At the close of the set, Errollyn Wallen’s Chorale contains both soothing textures and an impassioned, wordless plea, while the last of Górecki’s Three Pieces in Old Style has a moving simplicity harking back over centuries, illustrating Le Page’s point rather nicely.

Does it all work?

Everything fits together nicely, the overall mood one of contemplation in the half light. I found the phrasing on Grieg’s Air a bit rushed at times, but that is personal taste of course – and when you’ve got round the idea of an oboe replacing Morrissey’s voice on There Is A Light That Never Goes Out you’ll agree that it works rather well.

Is it recommended?

Enthusiastically. There is a great need at the moment for music to soothe the fevered brow, and Timelapse is an effective playlist fulfilling that function every time you listen to it.



You can buy the album from the Signum Records website

Switched on – Fabric presents Maribou State (Fabric)

What’s the story?

Fabric may have called time on their two long-running compilation series, each of which declared on 100 not out, but they are still producing anthologies centering on a particular artist. Some, like this one from the duo Maribou State, are still concerned with reproducing the feel of a night out to the club.

There’s a subtle difference this time around, however, as the mix hones in on the sweet spot where the feelings build, Maribou State heading out on the journey to their own set with spirits and expectations high. This most pleasant of states is enhanced by field recordings from previous journeys into the club, complementing the choice of 21 tracks.

What’s the music like?

Dreamy. There is pure escapism at work here, right from the moment the strains of Stelvio Cipriani’s Mary’s Theme ease the listener into the evening. Over the next few tracks Maribou State establish a relaxed tempo and a penchant for a catchy hook or two, the relatively short excerpts blending together and fed through a warm fuzz. That slightly out of focus sound peaks through the heady sounds of Kutiman’s Line 5 and carries us through a soft-hearted cover of Ain’t No Stopping Us Now from Risco Connection, nicely done.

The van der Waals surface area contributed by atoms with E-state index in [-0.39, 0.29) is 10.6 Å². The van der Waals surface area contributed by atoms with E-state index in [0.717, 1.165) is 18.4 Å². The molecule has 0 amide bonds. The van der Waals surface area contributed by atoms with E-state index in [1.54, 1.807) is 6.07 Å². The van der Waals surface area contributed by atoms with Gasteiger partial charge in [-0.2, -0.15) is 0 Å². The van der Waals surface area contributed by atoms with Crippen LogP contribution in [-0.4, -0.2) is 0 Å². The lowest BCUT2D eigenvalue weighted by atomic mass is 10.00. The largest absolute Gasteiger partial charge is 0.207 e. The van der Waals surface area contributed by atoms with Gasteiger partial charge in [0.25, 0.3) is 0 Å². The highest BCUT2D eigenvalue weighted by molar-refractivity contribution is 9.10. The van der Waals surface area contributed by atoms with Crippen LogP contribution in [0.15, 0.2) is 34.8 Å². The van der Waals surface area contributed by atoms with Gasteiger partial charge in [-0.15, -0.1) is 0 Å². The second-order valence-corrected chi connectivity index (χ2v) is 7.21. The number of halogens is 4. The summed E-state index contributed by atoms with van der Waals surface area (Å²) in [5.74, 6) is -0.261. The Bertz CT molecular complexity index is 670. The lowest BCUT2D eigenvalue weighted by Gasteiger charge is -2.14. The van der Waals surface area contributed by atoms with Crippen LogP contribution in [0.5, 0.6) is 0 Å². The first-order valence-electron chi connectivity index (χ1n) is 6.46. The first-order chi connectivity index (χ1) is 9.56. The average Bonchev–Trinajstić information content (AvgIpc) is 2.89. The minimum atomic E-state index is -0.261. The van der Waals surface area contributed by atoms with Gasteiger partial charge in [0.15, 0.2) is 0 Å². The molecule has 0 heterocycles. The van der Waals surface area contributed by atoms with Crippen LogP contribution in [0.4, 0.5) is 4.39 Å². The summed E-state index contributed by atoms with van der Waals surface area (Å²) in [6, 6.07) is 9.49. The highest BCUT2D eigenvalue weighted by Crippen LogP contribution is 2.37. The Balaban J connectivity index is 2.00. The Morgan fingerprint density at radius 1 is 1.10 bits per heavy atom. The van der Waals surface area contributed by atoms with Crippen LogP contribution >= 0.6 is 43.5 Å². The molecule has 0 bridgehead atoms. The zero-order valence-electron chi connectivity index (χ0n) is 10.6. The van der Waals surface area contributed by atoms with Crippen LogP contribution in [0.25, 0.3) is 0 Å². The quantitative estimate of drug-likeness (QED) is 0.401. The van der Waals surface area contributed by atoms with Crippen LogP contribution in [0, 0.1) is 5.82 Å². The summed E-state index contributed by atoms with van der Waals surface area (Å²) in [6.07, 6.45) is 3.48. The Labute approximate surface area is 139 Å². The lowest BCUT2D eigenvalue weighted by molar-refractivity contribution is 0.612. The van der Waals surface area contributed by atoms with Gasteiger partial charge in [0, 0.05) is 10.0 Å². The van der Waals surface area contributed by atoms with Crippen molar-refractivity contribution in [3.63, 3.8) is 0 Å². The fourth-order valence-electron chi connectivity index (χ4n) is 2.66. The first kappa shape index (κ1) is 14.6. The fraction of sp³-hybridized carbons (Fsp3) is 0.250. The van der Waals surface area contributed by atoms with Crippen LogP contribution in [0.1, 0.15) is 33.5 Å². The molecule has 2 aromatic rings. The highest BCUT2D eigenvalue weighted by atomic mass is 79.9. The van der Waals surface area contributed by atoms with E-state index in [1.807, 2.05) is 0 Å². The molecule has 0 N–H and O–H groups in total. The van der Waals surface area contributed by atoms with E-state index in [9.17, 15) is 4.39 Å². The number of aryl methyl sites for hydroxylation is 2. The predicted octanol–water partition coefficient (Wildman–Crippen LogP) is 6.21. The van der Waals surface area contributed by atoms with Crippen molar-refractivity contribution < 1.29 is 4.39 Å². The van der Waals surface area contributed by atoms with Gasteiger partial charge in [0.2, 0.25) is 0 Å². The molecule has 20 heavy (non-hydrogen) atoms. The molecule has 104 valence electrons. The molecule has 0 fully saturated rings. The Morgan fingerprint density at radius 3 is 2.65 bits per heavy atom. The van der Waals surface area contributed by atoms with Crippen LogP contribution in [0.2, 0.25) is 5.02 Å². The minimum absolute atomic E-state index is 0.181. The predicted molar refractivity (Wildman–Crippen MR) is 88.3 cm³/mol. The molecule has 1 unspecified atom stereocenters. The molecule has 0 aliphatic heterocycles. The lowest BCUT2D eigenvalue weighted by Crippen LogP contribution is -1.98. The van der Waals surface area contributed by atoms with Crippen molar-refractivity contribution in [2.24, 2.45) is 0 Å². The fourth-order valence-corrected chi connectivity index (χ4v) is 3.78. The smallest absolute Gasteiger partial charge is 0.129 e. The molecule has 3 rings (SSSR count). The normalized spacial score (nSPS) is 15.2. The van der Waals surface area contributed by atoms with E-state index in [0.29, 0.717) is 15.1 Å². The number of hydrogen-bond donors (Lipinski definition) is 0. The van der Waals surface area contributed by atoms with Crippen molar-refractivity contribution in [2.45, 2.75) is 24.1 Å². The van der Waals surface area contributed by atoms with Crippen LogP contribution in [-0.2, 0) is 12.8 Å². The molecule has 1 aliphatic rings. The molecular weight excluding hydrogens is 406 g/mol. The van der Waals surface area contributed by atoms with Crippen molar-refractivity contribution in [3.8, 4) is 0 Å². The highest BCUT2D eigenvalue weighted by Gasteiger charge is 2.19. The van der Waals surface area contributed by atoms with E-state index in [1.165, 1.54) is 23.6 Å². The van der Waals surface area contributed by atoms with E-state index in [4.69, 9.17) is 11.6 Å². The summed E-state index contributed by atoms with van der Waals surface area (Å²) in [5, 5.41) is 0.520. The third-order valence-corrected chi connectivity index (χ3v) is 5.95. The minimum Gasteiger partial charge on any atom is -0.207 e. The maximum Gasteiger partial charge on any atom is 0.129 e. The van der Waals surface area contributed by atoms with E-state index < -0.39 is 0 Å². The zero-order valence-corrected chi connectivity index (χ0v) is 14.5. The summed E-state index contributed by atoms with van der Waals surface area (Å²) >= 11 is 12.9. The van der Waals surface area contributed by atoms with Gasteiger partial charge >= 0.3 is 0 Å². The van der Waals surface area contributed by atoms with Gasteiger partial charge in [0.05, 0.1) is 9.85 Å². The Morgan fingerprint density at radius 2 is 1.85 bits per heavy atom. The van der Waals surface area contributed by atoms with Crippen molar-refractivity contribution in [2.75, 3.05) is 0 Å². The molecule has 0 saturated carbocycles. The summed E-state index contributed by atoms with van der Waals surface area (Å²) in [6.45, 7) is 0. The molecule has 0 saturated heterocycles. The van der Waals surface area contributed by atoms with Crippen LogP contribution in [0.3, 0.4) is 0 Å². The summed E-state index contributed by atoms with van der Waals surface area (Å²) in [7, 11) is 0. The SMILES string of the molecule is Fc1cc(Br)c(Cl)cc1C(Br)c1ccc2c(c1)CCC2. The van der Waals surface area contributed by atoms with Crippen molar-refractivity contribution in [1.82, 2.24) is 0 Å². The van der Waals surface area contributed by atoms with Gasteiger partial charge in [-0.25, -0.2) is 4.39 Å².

This is a junction point in the mix, after which it gets more percussive while retaining the fuzzy sheen round the outside. This works especially well when tracks like Oriyin’s Roll The Dice, with its nagging vocal hook, and Botany’s excellent Wednesday Night Oct 28 2015 are involved. The latter, a Western Vinyl release, pans out nicely, losing its beats as disjointed choral voices circle the listener in a heady cocktail.

Two-thirds of the way through the mix the tracks get longer, and we arrive at the squelchy funk of Shire Tea’s Hackney Birdwatch, as English as it sounds. This is the cue for two new tracks from Maribou State themselves, the urgent Mother and the skittish beats of Strange Habits, featuring Yussef Dayes. These frame another exclusive, their pulsing remix of Radiohead’s Reckoner, with some squiggly synthesizers to complement Thom Yorke’s floated vocal. Earlier on in the mix we get the duo channelled through the pseudonym North Downs, the easy and rather lovely Settle Down.

The mix wraps up with another Shire Tea track, the quick stepping Gentleman’s Whistle Club, which steps into the cooled down piano vibes of Hailu Mergia, and the improvisatory Yefkir Engurguro. This disappears into the middle distance.

Does it all work?

Most of the time. The mix drifts a little towards the middle, in danger of settling too far into the background, but thankfully the duo have an ace or a hook up their sleeves to bring it forward again. It’s good to hear a quirk or two in the productions, and refreshing to note the relative absence of big names.

Is it recommended?

Yes. For much of this warming hour and a quarter there is a strong sunshine vibe, and although Maribou State are be recreating a night at Fabric they could just as easily be providing the soundtrack for a particularly warm poolside scene in the Mediterranean. How we could do with that now!